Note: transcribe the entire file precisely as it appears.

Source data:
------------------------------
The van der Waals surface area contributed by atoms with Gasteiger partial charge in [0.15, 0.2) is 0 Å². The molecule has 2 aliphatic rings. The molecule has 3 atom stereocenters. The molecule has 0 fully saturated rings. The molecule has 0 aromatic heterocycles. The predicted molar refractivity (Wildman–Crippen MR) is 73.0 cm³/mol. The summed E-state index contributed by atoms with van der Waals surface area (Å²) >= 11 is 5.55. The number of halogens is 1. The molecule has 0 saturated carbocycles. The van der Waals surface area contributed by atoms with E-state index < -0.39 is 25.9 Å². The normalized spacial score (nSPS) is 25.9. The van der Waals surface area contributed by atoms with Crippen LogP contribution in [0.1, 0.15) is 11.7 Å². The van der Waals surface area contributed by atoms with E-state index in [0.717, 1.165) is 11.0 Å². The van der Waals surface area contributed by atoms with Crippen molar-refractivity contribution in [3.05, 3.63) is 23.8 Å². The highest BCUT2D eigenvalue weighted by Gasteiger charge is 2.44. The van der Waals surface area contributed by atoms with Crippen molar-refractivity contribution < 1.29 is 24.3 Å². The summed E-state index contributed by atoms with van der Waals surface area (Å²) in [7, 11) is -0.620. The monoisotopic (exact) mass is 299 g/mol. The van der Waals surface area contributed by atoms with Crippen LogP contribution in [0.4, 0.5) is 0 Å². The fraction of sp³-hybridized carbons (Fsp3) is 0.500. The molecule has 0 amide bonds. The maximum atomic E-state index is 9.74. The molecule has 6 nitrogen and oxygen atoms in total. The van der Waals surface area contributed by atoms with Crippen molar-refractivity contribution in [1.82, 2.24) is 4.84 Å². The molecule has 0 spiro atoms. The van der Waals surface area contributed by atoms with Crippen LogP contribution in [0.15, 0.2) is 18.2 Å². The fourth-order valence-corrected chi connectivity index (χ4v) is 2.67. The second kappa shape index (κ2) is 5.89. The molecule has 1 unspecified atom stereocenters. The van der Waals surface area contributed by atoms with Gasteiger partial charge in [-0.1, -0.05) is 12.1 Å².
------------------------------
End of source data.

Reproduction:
The van der Waals surface area contributed by atoms with Gasteiger partial charge in [0.15, 0.2) is 0 Å². The molecule has 2 aliphatic rings. The molecule has 3 atom stereocenters. The molecule has 0 fully saturated rings. The molecule has 0 aromatic heterocycles. The predicted molar refractivity (Wildman–Crippen MR) is 73.0 cm³/mol. The summed E-state index contributed by atoms with van der Waals surface area (Å²) >= 11 is 5.55. The number of halogens is 1. The molecule has 0 saturated carbocycles. The van der Waals surface area contributed by atoms with E-state index < -0.39 is 25.9 Å². The normalized spacial score (nSPS) is 25.9. The van der Waals surface area contributed by atoms with Crippen LogP contribution in [0.1, 0.15) is 11.7 Å². The van der Waals surface area contributed by atoms with E-state index in [0.717, 1.165) is 11.0 Å². The van der Waals surface area contributed by atoms with Crippen molar-refractivity contribution in [3.05, 3.63) is 23.8 Å². The highest BCUT2D eigenvalue weighted by Gasteiger charge is 2.44. The van der Waals surface area contributed by atoms with Crippen molar-refractivity contribution < 1.29 is 24.3 Å². The summed E-state index contributed by atoms with van der Waals surface area (Å²) in [7, 11) is -0.620. The monoisotopic (exact) mass is 299 g/mol. The van der Waals surface area contributed by atoms with Crippen LogP contribution in [0.4, 0.5) is 0 Å². The fraction of sp³-hybridized carbons (Fsp3) is 0.500. The molecule has 0 amide bonds. The maximum atomic E-state index is 9.74. The molecule has 6 nitrogen and oxygen atoms in total. The van der Waals surface area contributed by atoms with Crippen molar-refractivity contribution in [1.82, 2.24) is 4.84 Å². The molecule has 0 spiro atoms. The van der Waals surface area contributed by atoms with Crippen LogP contribution in [0.15, 0.2) is 18.2 Å². The fourth-order valence-corrected chi connectivity index (χ4v) is 2.67. The second kappa shape index (κ2) is 5.89. The molecule has 1 unspecified atom stereocenters. The van der Waals surface area contributed by atoms with Gasteiger partial charge in [-0.1, -0.05) is 12.1 Å².